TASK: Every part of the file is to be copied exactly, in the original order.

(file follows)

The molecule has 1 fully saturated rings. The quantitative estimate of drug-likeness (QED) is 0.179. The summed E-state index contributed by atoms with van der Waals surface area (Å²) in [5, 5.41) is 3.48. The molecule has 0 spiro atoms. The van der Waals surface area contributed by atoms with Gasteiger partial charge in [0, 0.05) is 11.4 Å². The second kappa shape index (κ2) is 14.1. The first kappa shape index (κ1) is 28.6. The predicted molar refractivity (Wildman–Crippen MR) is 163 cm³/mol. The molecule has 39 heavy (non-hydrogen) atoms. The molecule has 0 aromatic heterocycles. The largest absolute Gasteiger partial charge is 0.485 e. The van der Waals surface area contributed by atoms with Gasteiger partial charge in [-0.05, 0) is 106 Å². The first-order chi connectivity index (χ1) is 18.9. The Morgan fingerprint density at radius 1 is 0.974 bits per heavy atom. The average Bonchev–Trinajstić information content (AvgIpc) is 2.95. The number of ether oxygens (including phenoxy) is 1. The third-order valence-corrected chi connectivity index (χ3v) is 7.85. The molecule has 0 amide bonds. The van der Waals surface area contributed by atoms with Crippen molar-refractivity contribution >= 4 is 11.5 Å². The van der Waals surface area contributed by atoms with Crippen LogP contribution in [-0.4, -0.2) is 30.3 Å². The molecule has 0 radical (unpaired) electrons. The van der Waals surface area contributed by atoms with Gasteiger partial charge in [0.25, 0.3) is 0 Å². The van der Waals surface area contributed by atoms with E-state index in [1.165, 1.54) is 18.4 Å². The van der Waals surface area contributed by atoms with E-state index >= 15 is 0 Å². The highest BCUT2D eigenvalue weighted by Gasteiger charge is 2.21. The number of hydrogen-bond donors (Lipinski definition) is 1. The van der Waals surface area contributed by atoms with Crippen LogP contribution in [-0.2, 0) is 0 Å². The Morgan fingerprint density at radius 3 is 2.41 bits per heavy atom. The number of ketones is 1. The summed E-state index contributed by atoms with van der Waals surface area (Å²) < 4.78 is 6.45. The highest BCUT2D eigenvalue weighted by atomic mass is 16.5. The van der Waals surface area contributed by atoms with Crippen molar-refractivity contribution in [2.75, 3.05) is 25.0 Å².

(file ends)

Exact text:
The molecule has 1 fully saturated rings. The quantitative estimate of drug-likeness (QED) is 0.179. The summed E-state index contributed by atoms with van der Waals surface area (Å²) in [5, 5.41) is 3.48. The molecule has 0 spiro atoms. The van der Waals surface area contributed by atoms with Gasteiger partial charge in [0, 0.05) is 11.4 Å². The second kappa shape index (κ2) is 14.1. The first kappa shape index (κ1) is 28.6. The predicted molar refractivity (Wildman–Crippen MR) is 163 cm³/mol. The molecule has 39 heavy (non-hydrogen) atoms. The molecule has 0 aromatic heterocycles. The largest absolute Gasteiger partial charge is 0.485 e. The van der Waals surface area contributed by atoms with Gasteiger partial charge in [-0.05, 0) is 106 Å². The first-order chi connectivity index (χ1) is 18.9. The Morgan fingerprint density at radius 1 is 0.974 bits per heavy atom. The average Bonchev–Trinajstić information content (AvgIpc) is 2.95. The number of ether oxygens (including phenoxy) is 1. The third-order valence-corrected chi connectivity index (χ3v) is 7.85. The molecule has 0 amide bonds. The van der Waals surface area contributed by atoms with Crippen molar-refractivity contribution >= 4 is 11.5 Å². The van der Waals surface area contributed by atoms with Crippen LogP contribution in [-0.4, -0.2) is 30.3 Å². The molecule has 0 radical (unpaired) electrons. The van der Waals surface area contributed by atoms with Gasteiger partial charge in [0.25, 0.3) is 0 Å². The van der Waals surface area contributed by atoms with E-state index in [1.165, 1.54) is 18.4 Å². The van der Waals surface area contributed by atoms with E-state index >= 15 is 0 Å². The highest BCUT2D eigenvalue weighted by Gasteiger charge is 2.21. The number of hydrogen-bond donors (Lipinski definition) is 1. The van der Waals surface area contributed by atoms with Crippen LogP contribution in [-0.2, 0) is 0 Å². The Morgan fingerprint density at radius 3 is 2.41 bits per heavy atom. The number of ketones is 1. The summed E-state index contributed by atoms with van der Waals surface area (Å²) < 4.78 is 6.45. The highest BCUT2D eigenvalue weighted by atomic mass is 16.5. The van der Waals surface area contributed by atoms with Crippen molar-refractivity contribution in [2.75, 3.05) is 25.0 Å².